"Dedicated to the preservation and enjoyment of skiing with wooden skis"



Buying Wooden Skis on ebay

by Jim Pugh

January 27, 2003

For the last five years I have bought and sold numerous wood cross country skis on eBay. I buy them for their current skiing abilities, which are wonderful, for family and friends and me.

My best experience has been with Bonnas, because they were so well constructed. The 1700 model warps easily in the tail, and is to be avoided. There are some excellent 1800s on the market, but the tails have often delaminated at the lignostone edges. I have a 25% success rate in buying 1800s in excellent condition. The 2000 model is more reliable - I have a 75% success rate with it. The 2400 is rarely on the market, and one has to pay attention which 2400 is listed. There is an extra wide and heavy 2400 with metal edges (I am 2 for 2 in buying terrific-shape 220 cm models), and there is a 2400 which is the same width and weight as the 2000. Perhaps this latter 2400 is an early version of the 2000. All of these models have lignostone edges. I have come across a 2200 - which is a larger 2400 without lignostone or steel edges. It is a beautiful ski, but it needs to avoid rocks because of the soft edges.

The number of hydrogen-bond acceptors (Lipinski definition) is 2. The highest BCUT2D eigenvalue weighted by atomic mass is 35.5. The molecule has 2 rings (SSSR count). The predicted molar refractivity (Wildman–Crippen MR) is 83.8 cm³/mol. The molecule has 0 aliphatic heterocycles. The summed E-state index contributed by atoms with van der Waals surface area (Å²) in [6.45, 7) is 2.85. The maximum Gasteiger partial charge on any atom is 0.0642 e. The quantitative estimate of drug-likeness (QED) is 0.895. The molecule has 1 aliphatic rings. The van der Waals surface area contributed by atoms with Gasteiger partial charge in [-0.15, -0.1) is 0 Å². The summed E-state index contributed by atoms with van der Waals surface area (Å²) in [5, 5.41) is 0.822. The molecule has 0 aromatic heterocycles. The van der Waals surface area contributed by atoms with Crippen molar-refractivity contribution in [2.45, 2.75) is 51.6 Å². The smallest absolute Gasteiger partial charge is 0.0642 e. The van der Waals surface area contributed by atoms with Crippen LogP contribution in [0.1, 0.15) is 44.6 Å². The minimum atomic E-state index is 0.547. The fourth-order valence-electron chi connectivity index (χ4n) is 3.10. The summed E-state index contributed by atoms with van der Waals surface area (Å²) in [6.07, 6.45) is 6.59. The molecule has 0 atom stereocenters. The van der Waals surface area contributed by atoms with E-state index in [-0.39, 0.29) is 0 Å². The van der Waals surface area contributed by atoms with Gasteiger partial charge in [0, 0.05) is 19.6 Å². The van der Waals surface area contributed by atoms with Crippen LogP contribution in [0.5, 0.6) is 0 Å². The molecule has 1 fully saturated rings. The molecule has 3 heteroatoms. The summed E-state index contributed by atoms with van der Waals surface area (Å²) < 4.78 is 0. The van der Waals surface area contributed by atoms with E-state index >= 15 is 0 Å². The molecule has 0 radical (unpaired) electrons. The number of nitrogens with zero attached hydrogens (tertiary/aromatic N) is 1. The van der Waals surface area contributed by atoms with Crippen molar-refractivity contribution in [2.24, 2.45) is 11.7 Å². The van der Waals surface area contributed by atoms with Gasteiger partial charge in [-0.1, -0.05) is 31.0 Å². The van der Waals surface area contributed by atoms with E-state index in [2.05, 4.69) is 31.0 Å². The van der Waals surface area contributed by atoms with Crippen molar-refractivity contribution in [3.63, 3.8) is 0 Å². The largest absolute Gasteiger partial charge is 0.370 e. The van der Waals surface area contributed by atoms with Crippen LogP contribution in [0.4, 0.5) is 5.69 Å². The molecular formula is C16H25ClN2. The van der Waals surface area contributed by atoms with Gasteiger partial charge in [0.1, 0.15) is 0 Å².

The 1700 has a clear wood top, with a brown stripe up the middle. The 1800 also has a clear top, with a blue strip up the middle. The 2000, 2200, and 2400 models are all dark brown.

I don't know if it is due to a snowy winter or increased interest in woodies, but the prices on eBay are almost double what they have been in recent years. Last week a nice pair of Asnes 200 cm skis went for $225. Most nice wood skis go from between $50 to $100, but occasionally they take off.

Many of the people selling wood skis on eBay are not knowledgeable about skis. There is one key question I like to ask: "Are there any cracks/splits/delaminations in the skis, particularly on the bottoms and in the rear?" I usually get an honest answer from the seller. I have been almost totally unsuccessful in coaxing splayed lignostone edges back into place with epoxy. A small crack can be filled with epoxy to keep water and ice out.

Why did people put their wood skis into snow banks tails down two decades ago? They have ruined so many skis this way.

Best,

Jim Pugh - North Andover, Massachussets



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